Take a moment to think about your friends. Are they people who stimulate you to love and good deeds? Are they people with whom you want to gather for encouragement? Are they people who will tell you the truth and also give you the freedom to discover the truth about yourself? Are they people with whom you want to journey through much of life's ups and downs?

Do you have people in your life who invest in you with the level of commitment made in the taking of a vow or making of a covenant?

Maybe it's time to take a friendship you currently have and breathe commitment and intimacy into it.

What are your thoughts?
What have you learned about friendship?
Who has modeled friendship well in your life?
I'd love to hear.

Monday, April 19, 2010

A Beautiful Mind

Have you ever seen the movie "A Beautiful Mind"? It is the story of math genius John Nash, who overcomes years of suffering through schizophrenia to win a Nobel Prize. It is a powerful story that I've come to love even more over the years since first watching the film.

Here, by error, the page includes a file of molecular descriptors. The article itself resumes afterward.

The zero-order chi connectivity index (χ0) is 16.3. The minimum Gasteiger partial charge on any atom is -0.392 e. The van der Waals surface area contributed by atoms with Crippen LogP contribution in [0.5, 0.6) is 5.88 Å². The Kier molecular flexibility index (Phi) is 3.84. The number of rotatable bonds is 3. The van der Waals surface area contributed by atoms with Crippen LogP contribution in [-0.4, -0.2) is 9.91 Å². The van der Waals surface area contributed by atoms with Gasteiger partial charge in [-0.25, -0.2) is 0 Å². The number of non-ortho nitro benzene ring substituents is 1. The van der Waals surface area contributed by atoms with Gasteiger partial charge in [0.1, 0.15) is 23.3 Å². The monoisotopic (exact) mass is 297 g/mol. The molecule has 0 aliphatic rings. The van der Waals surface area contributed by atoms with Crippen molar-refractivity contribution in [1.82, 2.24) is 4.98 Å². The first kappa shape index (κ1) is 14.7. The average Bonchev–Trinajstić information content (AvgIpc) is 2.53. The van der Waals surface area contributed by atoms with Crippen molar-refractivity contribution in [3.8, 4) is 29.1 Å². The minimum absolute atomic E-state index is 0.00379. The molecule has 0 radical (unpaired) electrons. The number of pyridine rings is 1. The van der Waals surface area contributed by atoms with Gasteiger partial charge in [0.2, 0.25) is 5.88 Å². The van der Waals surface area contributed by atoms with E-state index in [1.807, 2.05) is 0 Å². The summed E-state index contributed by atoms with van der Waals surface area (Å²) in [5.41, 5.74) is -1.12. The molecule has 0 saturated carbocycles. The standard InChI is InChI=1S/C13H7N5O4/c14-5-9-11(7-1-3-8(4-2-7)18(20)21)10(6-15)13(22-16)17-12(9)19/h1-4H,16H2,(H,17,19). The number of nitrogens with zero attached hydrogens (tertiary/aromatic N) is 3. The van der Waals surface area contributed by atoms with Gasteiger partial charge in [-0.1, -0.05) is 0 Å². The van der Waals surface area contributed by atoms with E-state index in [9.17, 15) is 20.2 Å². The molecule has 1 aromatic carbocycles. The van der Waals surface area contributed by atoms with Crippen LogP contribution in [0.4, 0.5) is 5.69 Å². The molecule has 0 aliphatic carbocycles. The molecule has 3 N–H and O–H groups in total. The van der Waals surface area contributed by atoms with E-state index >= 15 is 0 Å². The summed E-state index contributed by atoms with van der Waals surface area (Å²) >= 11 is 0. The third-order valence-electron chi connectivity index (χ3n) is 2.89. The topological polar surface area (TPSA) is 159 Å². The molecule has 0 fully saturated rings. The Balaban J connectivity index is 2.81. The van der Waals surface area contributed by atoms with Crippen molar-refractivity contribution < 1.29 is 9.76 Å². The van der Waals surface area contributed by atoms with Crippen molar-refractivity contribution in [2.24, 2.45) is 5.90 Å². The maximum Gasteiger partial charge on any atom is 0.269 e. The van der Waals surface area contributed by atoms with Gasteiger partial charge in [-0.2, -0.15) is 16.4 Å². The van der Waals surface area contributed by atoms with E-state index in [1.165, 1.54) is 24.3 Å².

The story really is about a man who believes a lie. This lie comes in the form of three persons who do not exist, but he believes do exist. He has conversations with them, they tell him their thoughts on his life's choices and give unsolicited feedback on various circumstances in his life. They, these three persons, visit him for years and years. And he very much believes in them. In many ways, they shape him.

John meets a woman and falls in love and the two end up getting married. Through his relationship with her, John begins to fight his schizophrenia and his wife seeks to be a voice of truth against the barrage of lies he believes.

She has to fight fiercely for the truth for her husband. In one particular scene she is standing on the stairs and he is at the bottom, next to one of the characters in his mind. He yells, "she's right here, she is real!" His wife responds, "Look at me, trust me, she isn't there, no one is there!" "but she's standing right next to me?" "John, look at me! believe me! She is not real!" John looks down again at the girl next to him and realizes for the first time that she has never changed her clothes and has never aged. He realizes in that instance that this girl is a lie. He realizes it, because he chose to listen to the voice of the one who loves him. A voice he trusts.

I don't know about you, but I have at times felt like John Nash. No I don't have schizophrenia in any form, nor do I pretend to know what that is like, but I do know what it is like to take hold of a lie as though it were the truth. I think we can each think of a list of things we've chosen to believe about God, self or others that simply isn't true. God is holding out on me. I wasn't made beautifully and wonderfully. And everyone else is threat in some way, because they could get what I want before I do.